SAA. Picture: BUSINESS DAY
SAA. Picture: BUSINESS DAY

The crisis of SA’s state-owned enterprises (SOEs) is a reminder that state ownership should be limited to situations where alternatives are truly absent. It is a test that most of them fail to pass.

Well-regulated competition is an effective and ethical way of serving the public interest. The government and the non-profit sector intervene when competition is not desirable, feasible or fails welfare and justice. In a private business, management, appointed by the shareholders, acts on their behalf to deliver returns. Competition has failure built into it. Non-performing businesses go under, assets are stripped and reallocated, and clients shift to others.

Without the profit motive and competition, SOEs need mission clarity, impeccable governance and a ruthless incentive structure to perform. These are absent in SA. Key stakeholders act on self-created mandates they pursue at the expense of company and public interest. The government is torn between its roles as shareholder/funder, regulator and policy owner. Management is undermined by interference, even when acting under the strict legal confines of business administration.

Unions veto strategic decisions and operational efficiency. Unreliable suppliers are kept in the name of transformation. SOEs contravene legislation with impunity: the Public Finance Management Act, Companies Act and Competition Act. The crimes of previous management remain unpunished. Where they compete, they distort the market; where they do not, they destroy it.

The government is running out of fiscal space; junk status is around the corner. Parastatals have been “acting commercial” by turning to revenues and debt for cash and capital, thus siphoning off the ever-declining incomes of consumers and businesses. But captured by vested interests, egregiously corrupt, tasked with costly side missions — fostering emergent industrialists — and grossly mismanaged, they throw capital down an abyss of losses.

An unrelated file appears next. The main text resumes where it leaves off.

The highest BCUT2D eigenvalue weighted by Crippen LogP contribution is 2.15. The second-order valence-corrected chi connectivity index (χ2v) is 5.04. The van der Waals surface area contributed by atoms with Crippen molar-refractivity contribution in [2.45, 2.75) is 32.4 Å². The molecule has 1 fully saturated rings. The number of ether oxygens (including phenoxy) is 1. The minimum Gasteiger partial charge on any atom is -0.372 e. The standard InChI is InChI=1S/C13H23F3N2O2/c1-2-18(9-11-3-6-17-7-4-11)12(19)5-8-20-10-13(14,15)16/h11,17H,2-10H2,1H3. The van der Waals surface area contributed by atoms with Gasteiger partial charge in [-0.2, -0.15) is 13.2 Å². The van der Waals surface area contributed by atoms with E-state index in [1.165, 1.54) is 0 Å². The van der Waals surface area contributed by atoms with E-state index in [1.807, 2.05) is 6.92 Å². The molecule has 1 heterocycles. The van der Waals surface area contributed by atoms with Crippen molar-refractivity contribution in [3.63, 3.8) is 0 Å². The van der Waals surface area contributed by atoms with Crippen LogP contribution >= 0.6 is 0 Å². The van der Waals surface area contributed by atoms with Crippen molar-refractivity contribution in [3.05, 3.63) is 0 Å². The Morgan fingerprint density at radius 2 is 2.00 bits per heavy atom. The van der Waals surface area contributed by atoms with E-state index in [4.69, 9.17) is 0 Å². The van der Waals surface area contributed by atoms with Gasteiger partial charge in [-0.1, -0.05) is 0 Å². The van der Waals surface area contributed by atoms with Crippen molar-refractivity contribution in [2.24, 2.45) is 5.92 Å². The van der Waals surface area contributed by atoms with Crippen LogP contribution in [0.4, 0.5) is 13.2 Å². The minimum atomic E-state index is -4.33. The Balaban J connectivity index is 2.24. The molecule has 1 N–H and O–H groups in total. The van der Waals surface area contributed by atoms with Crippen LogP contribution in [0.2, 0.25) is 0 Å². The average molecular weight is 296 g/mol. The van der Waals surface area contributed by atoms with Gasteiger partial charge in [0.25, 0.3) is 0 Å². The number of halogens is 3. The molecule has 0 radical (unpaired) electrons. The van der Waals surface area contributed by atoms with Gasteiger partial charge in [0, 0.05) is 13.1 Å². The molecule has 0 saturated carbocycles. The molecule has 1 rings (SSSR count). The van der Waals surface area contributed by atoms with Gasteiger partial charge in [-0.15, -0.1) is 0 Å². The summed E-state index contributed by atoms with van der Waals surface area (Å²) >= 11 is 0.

In these circumstances the state guarantee/debt raising/consumer-sponsored funding model is headed towards the fiscal cliff, emergency loans by state financial institutions included. The government cannot offload the debt burden on its reddened book. Debt can no longer be secured at levels required for recapitalisation. Prices can no longer be increased to fund loss-making operations. The SOEs are insolvent, worth less than the sum of their parts. Resorting to prescribed assets would be utterly irresponsible, instantly shifting SA to economic pariah status.

The SOEs have also thoroughly destroyed their public interest mission: to provide the affordable, equalising goods and services the economy so badly needs. They have been sector-damaging, debt-loading, budget-busting, growth-destructing and welfare-reducing. From whichever angle one examines them — fiscal, financial, economic, social — they are a case study in grievous failure.

Mineral resources & energy minister Gwede Mantashe is correct: no South African should subsidise the holidays or business travel of either citizens or foreigners. Flying the flag on R3bn-a-piece flagpoles is unforgivable hubris in a country where basic human needs go unmet, public service is poor, the youth languish in unemployment and the coffers are empty.

Limiting state ownership to truly strategic public service providers will free scarce resources towards these needs. Let the private sector do its public interest work through reinforced competition law and institutions that harshly sanctions anticompetitive behaviour.

On the critical and urgent question of Eskom — or more correctly, on the critical question of the generation, distribution and sale of electricity — the paramount requirement is for the government to state how the country will do so in future. If through state ownership; if Eskom must be broken up; if debt must be cleared through the pensions of workers; if a second Eskom must be created; then why, how and with what guarantees? If the private sector must remain excluded or marginal, then why?

The government has failed to answer these questions with the urgency, seriousness, proficiency and detail the crisis demands. The tripartite alliance continues to obfuscate resolution with the tired ideology and old self-interests that caused the crisis. No liquidation, no privatisation, no independent commissions, no competition, no job losses, but prescribed assets! These tired prescripts are forced on to the body-politic with undiminished zeal.

Assurances from the government that it will solve the crisis merely through good governance and balance sheet adjustments won’t do. Serious investors no longer bother to listen, and trading partners no longer believe. With good cause: soon this government will be gone and one similar to the preceding may return. After all, not a few of its erstwhile members sit in cabinet, on the ANC national executive committee and in parliament.

SA’s SOEs endanger the economy. How this government deals with the threat is the paramount test of its credibility and the keystone of the country’s future.

• Baissac is CEO of Eunomix, an advisory firm that focuses on sustainable development, strategy and risk in resource-rich countries.

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